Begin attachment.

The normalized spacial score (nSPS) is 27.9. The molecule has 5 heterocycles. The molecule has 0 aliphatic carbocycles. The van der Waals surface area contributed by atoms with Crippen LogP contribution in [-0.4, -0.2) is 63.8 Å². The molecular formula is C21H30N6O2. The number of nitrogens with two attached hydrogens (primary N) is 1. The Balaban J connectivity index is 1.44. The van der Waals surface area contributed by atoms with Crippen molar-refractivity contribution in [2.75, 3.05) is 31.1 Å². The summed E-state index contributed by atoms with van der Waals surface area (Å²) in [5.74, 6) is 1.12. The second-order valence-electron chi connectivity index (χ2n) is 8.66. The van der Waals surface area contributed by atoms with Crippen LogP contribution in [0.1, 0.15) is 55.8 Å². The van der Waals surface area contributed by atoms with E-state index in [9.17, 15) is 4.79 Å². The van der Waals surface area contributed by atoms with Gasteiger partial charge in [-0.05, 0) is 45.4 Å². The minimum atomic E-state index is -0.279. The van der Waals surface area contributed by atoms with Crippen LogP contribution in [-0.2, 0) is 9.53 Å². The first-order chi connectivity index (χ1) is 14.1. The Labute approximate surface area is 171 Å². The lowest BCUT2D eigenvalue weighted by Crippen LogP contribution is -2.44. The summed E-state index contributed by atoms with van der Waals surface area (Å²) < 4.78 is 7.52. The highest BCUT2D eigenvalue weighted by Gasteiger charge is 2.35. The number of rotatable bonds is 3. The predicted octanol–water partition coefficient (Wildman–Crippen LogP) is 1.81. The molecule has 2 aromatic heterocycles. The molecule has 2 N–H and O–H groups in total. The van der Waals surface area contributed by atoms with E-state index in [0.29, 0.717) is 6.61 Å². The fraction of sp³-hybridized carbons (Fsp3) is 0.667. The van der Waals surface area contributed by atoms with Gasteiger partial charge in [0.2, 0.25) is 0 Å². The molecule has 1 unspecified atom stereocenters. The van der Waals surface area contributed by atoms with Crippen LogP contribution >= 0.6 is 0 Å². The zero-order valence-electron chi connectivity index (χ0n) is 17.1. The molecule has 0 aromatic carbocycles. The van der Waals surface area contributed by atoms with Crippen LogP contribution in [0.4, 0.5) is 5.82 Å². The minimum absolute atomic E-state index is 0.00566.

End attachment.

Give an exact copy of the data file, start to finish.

The normalized spacial score (nSPS) is 27.9. The molecule has 5 heterocycles. The molecule has 0 aliphatic carbocycles. The van der Waals surface area contributed by atoms with Crippen LogP contribution in [-0.4, -0.2) is 63.8 Å². The molecular formula is C21H30N6O2. The number of nitrogens with two attached hydrogens (primary N) is 1. The Balaban J connectivity index is 1.44. The van der Waals surface area contributed by atoms with Crippen molar-refractivity contribution in [2.75, 3.05) is 31.1 Å². The summed E-state index contributed by atoms with van der Waals surface area (Å²) in [5.74, 6) is 1.12. The second-order valence-electron chi connectivity index (χ2n) is 8.66. The van der Waals surface area contributed by atoms with Crippen LogP contribution in [0.1, 0.15) is 55.8 Å². The van der Waals surface area contributed by atoms with E-state index in [9.17, 15) is 4.79 Å². The van der Waals surface area contributed by atoms with Gasteiger partial charge in [-0.05, 0) is 45.4 Å². The minimum atomic E-state index is -0.279. The van der Waals surface area contributed by atoms with Crippen LogP contribution in [-0.2, 0) is 9.53 Å². The first-order chi connectivity index (χ1) is 14.1. The Labute approximate surface area is 171 Å². The lowest BCUT2D eigenvalue weighted by Crippen LogP contribution is -2.44. The summed E-state index contributed by atoms with van der Waals surface area (Å²) < 4.78 is 7.52. The highest BCUT2D eigenvalue weighted by Gasteiger charge is 2.35. The number of rotatable bonds is 3. The predicted octanol–water partition coefficient (Wildman–Crippen LogP) is 1.81. The molecule has 2 aromatic heterocycles. The molecule has 2 N–H and O–H groups in total. The van der Waals surface area contributed by atoms with E-state index in [0.29, 0.717) is 6.61 Å². The fraction of sp³-hybridized carbons (Fsp3) is 0.667. The van der Waals surface area contributed by atoms with Gasteiger partial charge in [0.2, 0.25) is 0 Å². The molecule has 1 unspecified atom stereocenters. The van der Waals surface area contributed by atoms with Crippen LogP contribution >= 0.6 is 0 Å². The zero-order valence-electron chi connectivity index (χ0n) is 17.1. The molecule has 0 aromatic carbocycles. The van der Waals surface area contributed by atoms with Crippen LogP contribution in [0.4, 0.5) is 5.82 Å². The minimum absolute atomic E-state index is 0.00566.